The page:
The option is available from SQL Server 2005 onwards, helping the developers write complex and long queries involving many JOINs, aggregation, and data filtering. Usually, developers use subqueries for writing T-SQL codes, and SQL Server stores these CTE in memory temporally until the query execution finishes. Once the query is finished, it is removed from memory.Read More
The DROP TABLE IF EXISTS statement is used to drop existing database objects. When we create a complex stored procedure, we might also make several intermediate tables (physical tables or temp tables) to store and process the data. Now, we must add the code that drops those intermediate tables in the stored procedure. Otherwise, we might receive an error.Read More
The SQL PRINT statement serves to display the user-defined message. For example, you are developing a script with T-SQL Loops, and you want to display some specific message on each iteration of a loop. Then you can use the PRINT statement. Or, you can use it when developing a script with conditional statements. In that case, you ensure that the condition evaluated by the statement performs the correct step or generates the correct output. The PRINT statement can also be used to track the process of a T-SQL query or a stored procedure or to return the customized message.Read More
We’ve been taught to round numbers since we were kids. When you round off 1.15 to the nearest tenths, will it be 1.2 or 1.1? Using the SQL ROUND function to answer may confuse you. Later, you will see what I mean.Read More
The right application of the DELETE statement for data removal is crucial, and it involves lots of issues. Still, there are standard practices of the DELETE statement usage that simplify all such tasks.
This article will explore some of the professional life scenarios to equip you with the most helpful tips to use the DELETE statement correctly. You can remove data from a table in different ways. Explore the difference between DELETE and TRUNCATE in SQL Server that has been covered with practical examples.Read More
Are you a T-SQL developer learning the basics of MySQL? Then, one of the things you might want to learn is MySQL CREATE TABLE statement. Besides, the fastest way to learn a new SQL database platform is by comparing its common functionality and syntax.
That’s what we are going to do today. But the full syntax is a lot. So, we will only cover 5 basic points to get you up and running with MySQL CREATE TABLE command.Read More
Many articles have been written to describe the difference between the SQL DELETE and SQL TRUNCATE statements. Moreover, it is one of the most common questions during job interviews. Both statements remove the data from the table. However, there are differences too.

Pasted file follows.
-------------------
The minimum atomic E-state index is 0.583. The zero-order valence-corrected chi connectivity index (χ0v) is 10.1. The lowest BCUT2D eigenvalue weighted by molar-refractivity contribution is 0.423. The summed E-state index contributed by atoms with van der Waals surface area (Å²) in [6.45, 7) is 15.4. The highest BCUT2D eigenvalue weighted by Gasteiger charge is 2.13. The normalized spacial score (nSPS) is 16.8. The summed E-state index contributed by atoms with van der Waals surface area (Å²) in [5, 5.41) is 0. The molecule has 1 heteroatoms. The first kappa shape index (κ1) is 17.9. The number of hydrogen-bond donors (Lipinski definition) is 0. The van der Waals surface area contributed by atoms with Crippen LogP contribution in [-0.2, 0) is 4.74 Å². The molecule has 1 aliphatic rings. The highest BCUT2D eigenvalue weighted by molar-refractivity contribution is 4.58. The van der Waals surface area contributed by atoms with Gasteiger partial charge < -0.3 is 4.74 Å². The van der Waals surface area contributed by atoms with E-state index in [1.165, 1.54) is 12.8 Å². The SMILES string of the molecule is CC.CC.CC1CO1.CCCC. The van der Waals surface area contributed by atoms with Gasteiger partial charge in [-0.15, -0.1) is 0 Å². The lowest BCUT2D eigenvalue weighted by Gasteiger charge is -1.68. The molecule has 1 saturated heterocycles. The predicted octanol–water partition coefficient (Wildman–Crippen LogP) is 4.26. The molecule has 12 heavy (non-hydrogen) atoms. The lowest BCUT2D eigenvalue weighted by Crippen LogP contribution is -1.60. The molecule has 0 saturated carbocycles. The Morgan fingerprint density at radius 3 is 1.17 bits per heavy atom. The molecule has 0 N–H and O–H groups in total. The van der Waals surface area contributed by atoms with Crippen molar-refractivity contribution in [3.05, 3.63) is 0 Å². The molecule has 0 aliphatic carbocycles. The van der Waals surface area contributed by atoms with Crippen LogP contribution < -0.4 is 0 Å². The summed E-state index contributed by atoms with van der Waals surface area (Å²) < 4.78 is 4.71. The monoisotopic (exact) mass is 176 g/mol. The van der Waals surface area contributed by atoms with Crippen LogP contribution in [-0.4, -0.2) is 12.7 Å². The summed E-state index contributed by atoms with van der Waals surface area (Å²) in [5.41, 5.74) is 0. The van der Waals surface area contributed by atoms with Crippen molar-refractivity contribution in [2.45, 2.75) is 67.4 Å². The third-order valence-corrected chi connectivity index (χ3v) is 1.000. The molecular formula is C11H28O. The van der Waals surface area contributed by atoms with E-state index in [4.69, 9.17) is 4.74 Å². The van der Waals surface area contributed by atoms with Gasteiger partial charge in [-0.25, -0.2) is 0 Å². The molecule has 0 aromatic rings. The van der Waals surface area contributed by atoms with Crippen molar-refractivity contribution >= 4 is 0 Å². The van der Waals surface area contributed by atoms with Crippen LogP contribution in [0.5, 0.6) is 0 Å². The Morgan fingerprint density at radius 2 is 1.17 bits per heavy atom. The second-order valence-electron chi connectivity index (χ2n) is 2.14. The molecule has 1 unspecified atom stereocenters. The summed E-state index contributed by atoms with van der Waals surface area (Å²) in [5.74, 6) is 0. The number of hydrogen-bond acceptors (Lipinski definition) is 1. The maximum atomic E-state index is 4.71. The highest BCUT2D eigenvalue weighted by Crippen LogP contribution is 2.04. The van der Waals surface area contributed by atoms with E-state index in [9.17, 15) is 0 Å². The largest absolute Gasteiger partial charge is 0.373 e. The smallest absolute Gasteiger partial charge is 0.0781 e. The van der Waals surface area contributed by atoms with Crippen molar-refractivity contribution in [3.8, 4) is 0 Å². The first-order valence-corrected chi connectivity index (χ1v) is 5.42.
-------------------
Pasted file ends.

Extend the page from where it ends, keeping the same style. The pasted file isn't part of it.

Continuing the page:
This article will focus on these differences and illustrate them with practical examples.Read More
The SQL Server MERGE statement is an incredibly useful tool for carrying out DML operations based on comparing two tables or two data sets. Usage of this statement is actually like performing multiple operations in a single statement.
This article will explore three use cases that border on ensuring data between an online table and a history table in sync.Read More
CROSS JOIN is in the spotlight. This article finishes our small series of SQL JOIN-related publications. If you missed the previous two articles, refer to them as follows:
- Your Ultimate Guide to SQL Join – Part 1: INNER JOIN
- Your Ultimate Guide to SQL Join – Part 2: OUTER JOIN
SQL Server CROSS JOIN is the simplest of all joins. It implements a combination of 2 tables without a join condition. If you have 5 rows in one table and 3 rows in another, you get 15 combinations. Another definition is a Cartesian Product.
Now, why would you want to combine tables without a join condition? Hang on a bit because we are getting there. First, let’s refer to the syntax.Read More
A table is a two-dimensional logical structure and the fundamental means of storing data in relational database management systems. Its ‘row and column’ format is very much like the organization of the spreadsheet.
Each new record introduced to a table is a row (also called a record or tuple), while rows are grouped into a finite set of columns (also called fields or attributes). Each column has a name and data type, and it serves as a reference for displaying result sets when querying data from relational database systems.
In this article, we explore the current options letting us add new columns to an existing table in SQL Server database. The use case may arise on many occasions. Particularly, it happens when there are updates for an application, and they demand adding new columns.Read More